Covering 30 acres, Caerphilly Castle is one of the greatest surviving castles in the medieval Western world.
It was a highpoint in medieval defensive architecture with its massive gatehouses and water features. It was built by Earl Gilbert de Clare, at beginning of 1268 to frighten off Llewelyn, the last native Prince of Wales from fighting the Normans in the southern part of Wales.
It was used as a model for Edward I's subsequent castles in North Wales.
Llewelyn did actually manage to seize it briefly when it was half finished, but it was soon back in Norman hands.
After Llewelyn's defeat and death, the Welsh threat substantially ended, and the castle became the administrative centre for de Clare's estates. Edward II spent time here.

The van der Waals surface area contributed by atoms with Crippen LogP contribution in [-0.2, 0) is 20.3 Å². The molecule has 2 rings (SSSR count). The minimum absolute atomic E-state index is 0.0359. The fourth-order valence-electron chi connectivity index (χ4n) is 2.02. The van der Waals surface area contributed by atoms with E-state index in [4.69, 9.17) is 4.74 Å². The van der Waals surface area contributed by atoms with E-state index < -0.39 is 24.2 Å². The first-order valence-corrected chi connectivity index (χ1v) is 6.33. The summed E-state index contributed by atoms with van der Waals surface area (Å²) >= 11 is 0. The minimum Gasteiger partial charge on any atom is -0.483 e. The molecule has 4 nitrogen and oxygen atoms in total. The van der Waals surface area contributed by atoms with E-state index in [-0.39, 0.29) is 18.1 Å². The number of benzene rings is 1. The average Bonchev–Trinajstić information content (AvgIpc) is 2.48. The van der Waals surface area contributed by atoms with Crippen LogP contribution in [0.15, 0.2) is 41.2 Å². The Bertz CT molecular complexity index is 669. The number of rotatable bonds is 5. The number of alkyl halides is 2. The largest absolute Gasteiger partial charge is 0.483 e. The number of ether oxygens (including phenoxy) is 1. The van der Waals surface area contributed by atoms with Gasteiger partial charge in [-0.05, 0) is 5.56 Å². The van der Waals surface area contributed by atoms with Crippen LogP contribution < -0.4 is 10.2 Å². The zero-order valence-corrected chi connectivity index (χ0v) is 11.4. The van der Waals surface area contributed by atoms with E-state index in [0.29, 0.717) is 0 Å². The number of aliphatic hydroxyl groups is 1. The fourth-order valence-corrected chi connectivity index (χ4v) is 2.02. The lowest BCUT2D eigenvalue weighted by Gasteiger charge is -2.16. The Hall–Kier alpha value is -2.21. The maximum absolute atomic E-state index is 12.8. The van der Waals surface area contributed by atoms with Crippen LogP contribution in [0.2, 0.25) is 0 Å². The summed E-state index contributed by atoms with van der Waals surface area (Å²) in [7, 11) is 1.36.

Caerphilly Castle became uncomfortable and unsuitable as a family residence and so began was abandoned and left to decay. Some stone was taken to build a nearby country house.
Fortunately the Victorian Bute family rescued and restored the castle.
An informative Castles of Wales exhibition is located in one tower and working replicas of siege engines are within the grounds.
There is also an Audio Visual tour available.